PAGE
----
Could the Worst be Behind China and Germany? Or Hope Springs Eternal

Overview:  News that MSCI plans to substantially boost China’s equity weighting in its indices and a better than expected Caixin manufacturing PMI and some easing of India-Pakistan tensions helped bolster the risk-taking appetite going into the weekend.  This lifting equity and weighing on bonds.  China’s CSI 300 rose 2.2% for a 6.5% weekly gain.  The Shanghai Composite has risen every week this year.  Europe’s Dow Jones Stoxx 600 is up 0.6% through the European morning and is up a little more than 1% for the week.  It has been down only one week this year.  The S&P 500 is carrying a three-day decline in tow, but the participants have not given up on the 2800 level and will make another attempt.  Bond yields are mostly higher.  The US 10-year yield closed above 2.70% for the first time since early February and is edging higher still today.  It is up about six-seven basis point this week.  The 10-year German bund yield has doubled in the past four sessions to 18 bp. The 10-year JGB yield remains slightly in negative territory.  The dollar-bloc currencies are faring the best today, with the yen and Swiss franc doing the worst, which is consistent with the risk on mood.  Although it is off about 0.2% today, sterling is the strongest currency this week on the back of ideas that the risks of no-deal have eased.  

Asia Pacific

Last September MSCI indicated it was considering boosting the weighting of the mainland A shares in its indices. It confirmed its intentions yesterday to the surprise of no one and will boost China’s inclusion factor from the current 5% inclusion factor to 20%. This is not the same as weighting, though it confuses many observers. The inclusion factor reflects the percentage of the local shares that are included.  The actual weighting in the MSCI flagship emerging markets equity index will rise from 0.71% to about 3.3% over the next nine months.  However, rather than do it two steps, it will take three.  This is part of the larger integration of China into the world capital markets.  Many fund managers track or shadow the MSCI benchmark, and this will encourage more purchases of Chinese shares.  The same thing is taking place in the fixed income world.  Different index providers are adding Chinese bonds.  Bloomberg, for example, will include Chinese bonds in its indices at the beginning of Q2.    This is a source of demand for yuan and Chinese stocks and bonds.  The MSCI decision is expected to boost inflows by $60-$70 bln.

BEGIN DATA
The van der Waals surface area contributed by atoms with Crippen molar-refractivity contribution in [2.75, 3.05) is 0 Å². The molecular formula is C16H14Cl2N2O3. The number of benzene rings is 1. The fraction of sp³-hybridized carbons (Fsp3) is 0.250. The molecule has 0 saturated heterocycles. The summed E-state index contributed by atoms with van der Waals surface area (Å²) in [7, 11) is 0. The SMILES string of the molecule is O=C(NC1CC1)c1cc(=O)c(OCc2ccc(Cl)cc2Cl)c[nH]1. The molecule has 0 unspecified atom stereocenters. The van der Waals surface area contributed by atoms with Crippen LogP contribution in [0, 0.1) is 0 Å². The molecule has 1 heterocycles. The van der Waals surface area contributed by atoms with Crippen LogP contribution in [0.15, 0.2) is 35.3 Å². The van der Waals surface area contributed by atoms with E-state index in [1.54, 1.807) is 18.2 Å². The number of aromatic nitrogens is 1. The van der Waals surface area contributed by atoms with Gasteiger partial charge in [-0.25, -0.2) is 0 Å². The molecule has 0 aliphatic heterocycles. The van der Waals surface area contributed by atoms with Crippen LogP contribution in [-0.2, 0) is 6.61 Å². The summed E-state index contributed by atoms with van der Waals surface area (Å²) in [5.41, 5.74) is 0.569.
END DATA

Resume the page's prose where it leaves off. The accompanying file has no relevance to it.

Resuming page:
China’s Caixin manufacturing PMI was better than expected at 49.9.  It was at 48.3 in January and economists had expected a small rise.  Although the reading is still (just) below the 50 boom/bust level for the third month, the report is part of the accumulating data that suggest the worst may be passed.  New orders rose to 50.2 from 47.3.  It is a three-month high and back into expansion territory.    China;’s National People’s Congress meets for the next two weeks, and Trump and Xi’s meeting will likely take place shortly after the session ends.

Japan’s data were mixed.  The 48.5 flash manufacturing PMI was revised to 48.9, though still well below the January 50.3 reading.  Like the US reported yesterday with the GDP data, there was a strong jump in Japan’s Capex in Q4.  In Japan, it surged by 5.7% from 4.5% in Q3.  The four-quarter average of 6.6% in the highest since H1 16.  Japan’s unemployment rate unexpectedly ticked up to 2.5% from 2.4%, though the job-to-applicant ratio remained steady at 1.63.  Corporate profits disappointed, falling 7.0% (year-over-year) in Q4, the worst in two and a half years.

The dollar is testing the JPY112 level for the first time since December 20.  Optimism on US-China trade and the lack of escalation in the India/Pakistan confrontation, and ideas that the Japanese economy is lagging behind others weighed is weighing on the yen.  Note that the 100- and 200-day moving averages converge near JPY111.40 today.  Nearby resistance above JPY112.00 is seen near JPY112.30, while the 2018 high was set in October around JPY114.55.  This is the fourth consecutive week the dollar has appreciated against the yen and is the longest streak since last September-October.  The Australian dollar tested $0.7200 in the middle of the week and is now trading in a narrow range on both sides of $0.7100.  The central bank meets next week and although no one expects a change in the cash rate (1.5%), confirmation of a sub-50 composite PMI shortly before the meeting may see a dovish interpretation market participants of the RBA’s neutral stance.  We would peg initial resistance in the $0.7130 area today, and there are nearly A$4 bln in expiring options struck between $0.7150 and $0.7175 today.